How to Choose a Color Scheme for a Room You Want to Decorate

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choose a colorscheme

I have always had a passion for interior design. Since I was 3 years old I was remarking to my mother about details, colors, etc. She said she knew I had a gift when at age four I told her that the paper towels matched the kitchen perfectly.

All of my life I have been helping friends, family, neighbors, even acquaintances find great decor items, pick out color schemes, and decorate. I also took classes at school in interior design.

My main hobby is to find ways to create interior designs that look expensive for cheap. We don't all have a limitless budget when it comes to renovating or decorating, so one of the best ways to save money is to do it yourself.

Although I believe in and highly support Interior Designers (one day I may aspire to be one)... I also know that many people don't have it in their budget to hire a professional.

Understanding the color wheel, how it works, and choosing colors based on what compliments each other and avoiding colors that clash can save you a lot of time, headache, and money.

When picking a color scheme for a room, I almost always consult a color wheel like this one. You will usually get great results when you choose colors that are opposite from each other. These are otherwise known as Complementary Colors.

Color round palette on gray background, vector illustration

So what do I do?

First, I pick out my main color or colors. I typically limit it to one or two main colors.

As you can see in my soon-to-be daughter's nursery below I used turquoise and coral which are across from each other on the color wheel. 


Then I pick neutral or base colors like grey, brown, or black. A lot of other people love either brown, black, or grey. A few love to decorate with any or all of them. I prefer brown and choose it the majority of the time for my own home.

I also pull in another base or neutral color such as off white, white, creme, tan, etc. to add another filler color without overwhelming the color palette.

Finally, after I have my basic color(s) and main color(s) picked out, I almost always add an accent color to add interest, depth, and dimension to the room.

I find that if accent colors are complementary colors themselves, or are close neighbors in the grouping on the color wheel they will work well together.

For my son's nursery (see full nursery here) it was mainly brown, blue, and white with the accent color of bright orange. The accent color orange is a complimentary color of the light blue.


For my soon-to-be daughter's nursery (see full nursery here) I used a hot pink. Which was a close neighbor to the coral.

For our master bedroom we went with brown, a deep aqua/green, and off white, with the accent color being purple. The accent purple is a complimentary of the aqua/green.

I've decorated many rooms with orange, brown, and tans as the basic and main colors with the accent color of yellow. Yellow is a close neighbor to the orange which worked really well.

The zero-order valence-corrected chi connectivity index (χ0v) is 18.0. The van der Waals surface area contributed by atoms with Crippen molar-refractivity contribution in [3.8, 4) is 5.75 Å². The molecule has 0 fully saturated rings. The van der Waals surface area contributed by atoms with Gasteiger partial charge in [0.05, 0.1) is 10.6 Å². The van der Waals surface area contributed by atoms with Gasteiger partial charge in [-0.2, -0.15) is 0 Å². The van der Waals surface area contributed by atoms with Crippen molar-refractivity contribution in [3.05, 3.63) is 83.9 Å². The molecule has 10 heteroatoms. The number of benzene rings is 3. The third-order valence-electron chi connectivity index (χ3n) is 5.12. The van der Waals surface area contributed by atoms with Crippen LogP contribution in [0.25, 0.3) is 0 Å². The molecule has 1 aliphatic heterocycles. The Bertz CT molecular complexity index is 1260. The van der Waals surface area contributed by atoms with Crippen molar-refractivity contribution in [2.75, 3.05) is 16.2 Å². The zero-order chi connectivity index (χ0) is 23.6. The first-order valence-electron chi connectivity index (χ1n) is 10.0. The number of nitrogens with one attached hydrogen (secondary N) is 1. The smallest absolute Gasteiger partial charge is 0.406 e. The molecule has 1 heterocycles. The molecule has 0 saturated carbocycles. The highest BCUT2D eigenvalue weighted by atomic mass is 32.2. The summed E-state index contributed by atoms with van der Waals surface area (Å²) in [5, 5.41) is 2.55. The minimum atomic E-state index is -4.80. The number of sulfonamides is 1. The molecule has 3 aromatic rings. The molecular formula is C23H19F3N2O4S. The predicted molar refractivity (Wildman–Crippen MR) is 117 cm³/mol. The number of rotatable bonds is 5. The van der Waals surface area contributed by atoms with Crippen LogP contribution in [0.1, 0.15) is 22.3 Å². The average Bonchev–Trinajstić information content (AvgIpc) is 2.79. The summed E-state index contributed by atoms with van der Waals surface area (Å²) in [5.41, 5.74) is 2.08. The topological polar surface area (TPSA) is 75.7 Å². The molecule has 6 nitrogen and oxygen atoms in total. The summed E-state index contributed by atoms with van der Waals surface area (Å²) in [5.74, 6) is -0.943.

Another great one I've decorated in is a hunter green color scheme with a cranberry accent. It is very complimentary and not too Christmas-y. Our cabin is decorated in this color scheme and I love it.

So the rule of thumb I have is that the accent color should either be a complimentary color or a close neighbor on the color wheel to one of the main colors being used.


It may also be helpful to mention that most colors used to decorate interiors with are toned. This means they have both white and black (aka grey) mixed into them. The amount of grey mixed in determines the tone.

I prefer to match the tone of the most of the colors used in the same room. My son's nursery had really similar light tones for the blue and brown. I did that on purpose. I wanted a more relaxing color scheme. The bright orange really popped out too because it was a different tone, which was also on purpose.

For the Navajo nursery I used colors that were very vibrant and were not toned very much. I added just a few pieces of a different tone (the squirrel pillow and the crib sheet) but everything else was very color-rich, which was also on purpose.


You'll see in my dinning and living rooms (if you can see into the other room), that I matched the tones of the colors. This is because the rooms are open to each other and connected. I wanted different colors in each room. The living room is blue, brown, cream, and has a bronzey-orange accent and the dinning area is sage green, brown, creme, and an accented soft yellow. I didn't match the all of the colors in both rooms but I did match most of the tones. Matching the tones helps the space flow better, look larger, and seem more connected.

After choosing your own color scheme and tones, to save even more money, I recommend taking the color you want with you the paint store and have them match the color if you can't find a match in their samples.

Also, take an object along with you that has the color(s) and tone(s) you have chosen for your room when picking out decor, fabric, and other items. Doing this will help you get the right tone and color hues that you desire.

Let me know if you have any questions... and I hope this helps next time you want to choose a color scheme for a room.


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